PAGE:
Now that summer is on its way, it's time to take your indoor fitness routines outdoors. We'll show you how.
Tip #2: Overcome your fear of sharks and anacondas, and take a dip in the sea or a lake.
For those of us lucky enough to live near warmer bodies of water — or for those who don't mind donning a wetsuit — open-water swimming can invigorate your workouts or, at the very least, provide some exercise between bouts of sunbathing.
It can be daunting if you've never done it before, but there's no need to have triathlon goals to enjoy swimming laps outside. Here are five tips to calm your nerves and push off shore:
Have the right gear. This holds true whether you're a seasoned triathlete or a novice open-water swimmer. Waterproof sunblock, the correct wetsuit, goggles (bonus if they're anti-fog), and a swim cap will not only keep you warm and sun-protected, the right gear will help you feel more in control of your swim, visible to lifeguards, and less likely to panic, and, thus, tire out. If you're just starting out, a pair of flippers and a light lifejacket can help keep you buoyant in your new outdoor environment.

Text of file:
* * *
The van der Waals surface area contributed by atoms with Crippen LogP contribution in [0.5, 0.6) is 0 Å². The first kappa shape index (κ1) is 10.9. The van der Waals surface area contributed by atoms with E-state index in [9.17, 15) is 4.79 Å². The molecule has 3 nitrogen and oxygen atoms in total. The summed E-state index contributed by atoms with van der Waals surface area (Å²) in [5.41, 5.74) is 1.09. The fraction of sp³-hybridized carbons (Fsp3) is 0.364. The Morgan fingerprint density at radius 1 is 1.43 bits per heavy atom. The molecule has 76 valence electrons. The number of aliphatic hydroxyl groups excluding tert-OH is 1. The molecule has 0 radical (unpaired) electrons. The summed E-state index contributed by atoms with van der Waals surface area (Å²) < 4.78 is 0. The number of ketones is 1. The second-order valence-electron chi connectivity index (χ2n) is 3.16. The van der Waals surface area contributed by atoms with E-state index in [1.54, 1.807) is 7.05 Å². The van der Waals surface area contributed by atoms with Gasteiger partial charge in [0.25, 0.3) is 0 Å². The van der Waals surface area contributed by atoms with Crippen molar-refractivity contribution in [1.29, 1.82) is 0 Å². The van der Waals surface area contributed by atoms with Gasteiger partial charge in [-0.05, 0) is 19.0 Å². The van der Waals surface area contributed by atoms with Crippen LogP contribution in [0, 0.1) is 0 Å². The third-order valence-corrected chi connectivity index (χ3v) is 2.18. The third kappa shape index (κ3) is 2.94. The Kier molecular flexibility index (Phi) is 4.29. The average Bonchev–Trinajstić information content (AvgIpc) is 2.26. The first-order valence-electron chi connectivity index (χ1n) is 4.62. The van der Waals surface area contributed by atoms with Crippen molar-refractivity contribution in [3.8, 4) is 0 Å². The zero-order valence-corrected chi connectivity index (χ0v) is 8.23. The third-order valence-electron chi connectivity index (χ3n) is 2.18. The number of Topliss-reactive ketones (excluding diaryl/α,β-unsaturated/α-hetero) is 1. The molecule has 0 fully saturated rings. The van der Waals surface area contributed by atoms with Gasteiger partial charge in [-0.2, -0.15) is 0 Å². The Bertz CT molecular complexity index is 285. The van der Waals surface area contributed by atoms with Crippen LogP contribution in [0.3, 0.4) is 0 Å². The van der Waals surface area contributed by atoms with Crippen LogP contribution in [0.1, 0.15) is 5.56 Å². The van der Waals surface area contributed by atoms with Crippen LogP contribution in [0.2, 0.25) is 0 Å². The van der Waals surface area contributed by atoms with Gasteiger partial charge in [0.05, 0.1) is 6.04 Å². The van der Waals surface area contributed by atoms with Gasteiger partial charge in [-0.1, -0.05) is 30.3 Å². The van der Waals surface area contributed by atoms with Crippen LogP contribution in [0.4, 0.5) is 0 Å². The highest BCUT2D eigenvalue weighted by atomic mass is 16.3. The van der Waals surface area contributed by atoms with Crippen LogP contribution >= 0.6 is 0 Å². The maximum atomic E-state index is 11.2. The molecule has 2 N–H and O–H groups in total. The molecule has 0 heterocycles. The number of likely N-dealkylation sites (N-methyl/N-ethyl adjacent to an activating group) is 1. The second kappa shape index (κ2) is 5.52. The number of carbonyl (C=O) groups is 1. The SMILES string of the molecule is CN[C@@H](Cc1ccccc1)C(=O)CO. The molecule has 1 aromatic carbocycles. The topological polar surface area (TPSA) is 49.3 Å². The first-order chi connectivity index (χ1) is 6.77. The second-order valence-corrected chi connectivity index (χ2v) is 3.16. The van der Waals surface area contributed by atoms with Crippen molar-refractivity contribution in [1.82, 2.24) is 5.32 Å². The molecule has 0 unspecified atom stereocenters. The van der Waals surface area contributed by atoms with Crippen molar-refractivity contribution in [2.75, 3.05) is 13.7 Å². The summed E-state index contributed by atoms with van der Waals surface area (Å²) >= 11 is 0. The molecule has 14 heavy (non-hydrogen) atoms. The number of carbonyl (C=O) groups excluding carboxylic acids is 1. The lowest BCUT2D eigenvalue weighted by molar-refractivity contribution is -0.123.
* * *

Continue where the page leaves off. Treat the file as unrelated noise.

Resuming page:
Start small or shallow. Why go all deep-sea on your first swim? Try swimming parallel to the beach in a sheltered area of water, one with a shallow, sandy bottom, no waves, and an easy entry and exit. Swimming in a shallow lake means that you're going to be dealing with a sludgy bottom and freshwater weeds and kelp, which give some of us the heebies, but which also brings us to #3.
Accept the fact that other things live in water. This might be the hardest to get over, and it might be enough to keep you away from open water. There's no real getting around the fact that you'll likely come into contact with fish, plants, and debris — especially because you're the invader, not them — but if you're going outside, might as well convene with nature, right?
Bring a buddy, especially one with a canoe or kayak . As with many activities, when it comes to open water, there is safety in numbers. Whether your friend is swimming with you, or rowing by your side with extra gear and water onboard, having a buddy — especially a more experienced swimmer — can be an important and fun part of the experience.
Take it easy, and enjoy. The less you panic, the more you can concentrate on your technique, and the less energy and oxygen you'll expend (and the more fun you'll have).